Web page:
Before shows like “Glee” and “The Singoff” made it cool to sing in your school’s a cappella group, there was The Chromatics.
The group got its start nearly 20 years ago in a rather unlikely place — NASA’s Goddard Space Flight Center in Greenbelt. Employees who shared a love of music got together to form a 12-member doo-wop singing group.
In 1995, the group officially became The Chromatics and changed its repertoire from doo-wop to pop and modern music.
This Saturday and Sunday, the group returns to the Greenbelt Arts Center for its annual holiday concert; this year dubbed, “Get Your Jingle On.”
“We’ve been doing it more than 10 years now,” says Karen Smale. “It’s become tradition.”
Smale, a website developer at Goddard, and her husband Alan live in Crofton and joined The Chromatics in 1993 before the name change.
“I’ve been singing since middle school, studied voice during high school and was in high school and college choir,” says Smale. “When [I] moved here, [I] didn’t really have an outlet for music.”
The Smales are joined by Padi Boyd, Barry Mahaffey, John Meyer and Deb Nixon. While the holiday show will include some Christmas songs, The Chromatics typical set list is a combination of covers and original music called “AstroCappella.”
“AstroCappella” is a collection of songs about astronomy and science, a project the group started working on in 1998.
“Four members work in space science,” says Nixon. “From that, Karen and Alan were thinking we could make some cool songs out of this and it sort of took off.” No pun intended.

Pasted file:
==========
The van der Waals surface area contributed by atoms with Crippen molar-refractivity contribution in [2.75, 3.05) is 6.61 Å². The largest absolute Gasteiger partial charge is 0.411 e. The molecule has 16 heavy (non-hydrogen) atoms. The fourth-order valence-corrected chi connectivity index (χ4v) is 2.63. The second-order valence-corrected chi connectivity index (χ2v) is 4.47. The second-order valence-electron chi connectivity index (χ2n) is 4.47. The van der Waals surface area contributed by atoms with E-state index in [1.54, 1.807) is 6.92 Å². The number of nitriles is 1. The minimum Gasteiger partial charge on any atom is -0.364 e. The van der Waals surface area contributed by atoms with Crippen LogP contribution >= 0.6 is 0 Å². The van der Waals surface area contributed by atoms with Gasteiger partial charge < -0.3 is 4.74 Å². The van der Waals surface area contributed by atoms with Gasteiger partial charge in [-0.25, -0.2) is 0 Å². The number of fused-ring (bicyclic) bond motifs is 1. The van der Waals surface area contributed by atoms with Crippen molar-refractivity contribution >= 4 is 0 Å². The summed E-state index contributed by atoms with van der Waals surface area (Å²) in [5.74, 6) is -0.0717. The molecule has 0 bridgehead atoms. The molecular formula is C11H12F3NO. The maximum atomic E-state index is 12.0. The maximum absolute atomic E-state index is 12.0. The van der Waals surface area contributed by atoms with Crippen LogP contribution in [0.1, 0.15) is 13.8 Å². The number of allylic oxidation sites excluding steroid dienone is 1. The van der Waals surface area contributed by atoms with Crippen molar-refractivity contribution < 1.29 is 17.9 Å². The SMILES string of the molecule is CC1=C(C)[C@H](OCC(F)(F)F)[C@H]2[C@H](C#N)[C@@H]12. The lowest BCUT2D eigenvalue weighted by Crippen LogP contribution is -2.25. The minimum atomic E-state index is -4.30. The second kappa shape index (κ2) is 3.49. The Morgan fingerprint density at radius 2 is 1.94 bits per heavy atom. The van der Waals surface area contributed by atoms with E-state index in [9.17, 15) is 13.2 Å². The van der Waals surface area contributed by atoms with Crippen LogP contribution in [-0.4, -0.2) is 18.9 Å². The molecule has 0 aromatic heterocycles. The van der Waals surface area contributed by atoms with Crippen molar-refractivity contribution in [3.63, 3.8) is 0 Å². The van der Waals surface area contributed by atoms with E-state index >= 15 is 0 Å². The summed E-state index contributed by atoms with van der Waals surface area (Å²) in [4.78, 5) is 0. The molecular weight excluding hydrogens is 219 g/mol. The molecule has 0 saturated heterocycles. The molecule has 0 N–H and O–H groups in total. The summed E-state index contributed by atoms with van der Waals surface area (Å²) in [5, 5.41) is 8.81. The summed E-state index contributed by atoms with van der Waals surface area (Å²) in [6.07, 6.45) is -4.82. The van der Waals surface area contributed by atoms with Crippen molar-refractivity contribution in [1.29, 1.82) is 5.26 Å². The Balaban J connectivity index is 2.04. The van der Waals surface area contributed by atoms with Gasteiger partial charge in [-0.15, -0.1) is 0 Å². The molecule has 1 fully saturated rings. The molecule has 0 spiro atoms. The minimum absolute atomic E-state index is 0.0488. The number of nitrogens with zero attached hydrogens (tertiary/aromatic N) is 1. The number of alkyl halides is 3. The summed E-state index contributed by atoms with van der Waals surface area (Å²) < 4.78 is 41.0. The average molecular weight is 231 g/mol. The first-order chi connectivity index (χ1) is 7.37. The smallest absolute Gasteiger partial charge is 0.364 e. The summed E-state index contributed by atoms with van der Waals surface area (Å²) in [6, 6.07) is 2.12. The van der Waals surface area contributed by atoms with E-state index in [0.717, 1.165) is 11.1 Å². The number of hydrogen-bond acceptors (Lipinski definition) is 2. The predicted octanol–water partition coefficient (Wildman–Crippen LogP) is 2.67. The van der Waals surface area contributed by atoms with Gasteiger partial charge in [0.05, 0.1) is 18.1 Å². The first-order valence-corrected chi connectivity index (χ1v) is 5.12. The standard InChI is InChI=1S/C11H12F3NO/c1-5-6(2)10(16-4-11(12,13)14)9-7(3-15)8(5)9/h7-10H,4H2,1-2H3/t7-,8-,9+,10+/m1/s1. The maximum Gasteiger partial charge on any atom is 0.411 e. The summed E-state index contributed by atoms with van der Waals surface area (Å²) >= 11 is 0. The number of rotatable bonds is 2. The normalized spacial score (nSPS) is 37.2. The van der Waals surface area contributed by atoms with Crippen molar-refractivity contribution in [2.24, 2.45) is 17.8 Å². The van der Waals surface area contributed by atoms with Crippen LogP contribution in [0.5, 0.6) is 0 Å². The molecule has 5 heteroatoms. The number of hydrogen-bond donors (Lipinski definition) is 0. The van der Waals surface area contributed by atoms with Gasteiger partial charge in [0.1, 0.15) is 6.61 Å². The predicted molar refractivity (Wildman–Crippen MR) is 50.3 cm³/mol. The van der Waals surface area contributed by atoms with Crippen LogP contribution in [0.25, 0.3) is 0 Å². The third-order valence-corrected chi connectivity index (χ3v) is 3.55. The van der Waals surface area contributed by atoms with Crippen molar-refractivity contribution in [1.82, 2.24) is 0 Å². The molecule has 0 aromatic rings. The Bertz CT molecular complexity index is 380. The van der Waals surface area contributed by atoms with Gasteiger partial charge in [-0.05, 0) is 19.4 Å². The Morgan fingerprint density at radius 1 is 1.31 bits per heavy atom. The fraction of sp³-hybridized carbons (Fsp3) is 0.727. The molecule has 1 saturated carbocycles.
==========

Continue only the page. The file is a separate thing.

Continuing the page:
Nixon, of Greenbelt, works in computer networking for a Washington, D.C.-based law firm but says she always wanted to be an astronaut growing up.
“AstroCappella” has taken on a life of its own, spurring a series of CDs and accompanying educational materials for science teachers.
“Teachers love these things,” says Nixon.
“We think science education is very important and this is one way to take the scariness out of science or math,” adds Smale.
The Chromatics have traveled up and down the East Coast performing at meetings for science teachers, folk festivals and even a few science fiction conventions.
When they’re not educating through original songs of their own, The Chromatics cover other well-known tunes.
“We’ve come to the conclusion that the best covers are something the audience will recognize, something we like to do but with a little bit of a twist,” says Nixon.
That Chromatic “twist” sometimes includes adding a few dance moves to enhance a performance.
“We put a little humor in it,” adds Smale.
In the past, The Chromatics have managed to work the Macarena into their musical numbers, and Nixon says the group hopes this year to put the dance inspired by viral video sensation “Gangnam Style” somewhere in the show.
“...You have to be willing to make a fool out of yourself or look like an idiot,” says Nixon.
But The Chromatics’ musical arrangements are nothing to joke about. The group has released six CDs with countless covers of contemporary songs, original music and “AstroCappella.”
Though the six members of the group live in four different cities, The Chromatics rehearse once a week, working on covers like Evanescence’s “Bring Me to Life,” a favorite of both Nixon and Smale.
The group starts arranging Christmas music in the summer for its annual holiday show.
“We always try to bring a couple of new pieces,” says Nixon. “For [Greenbelt] especially.”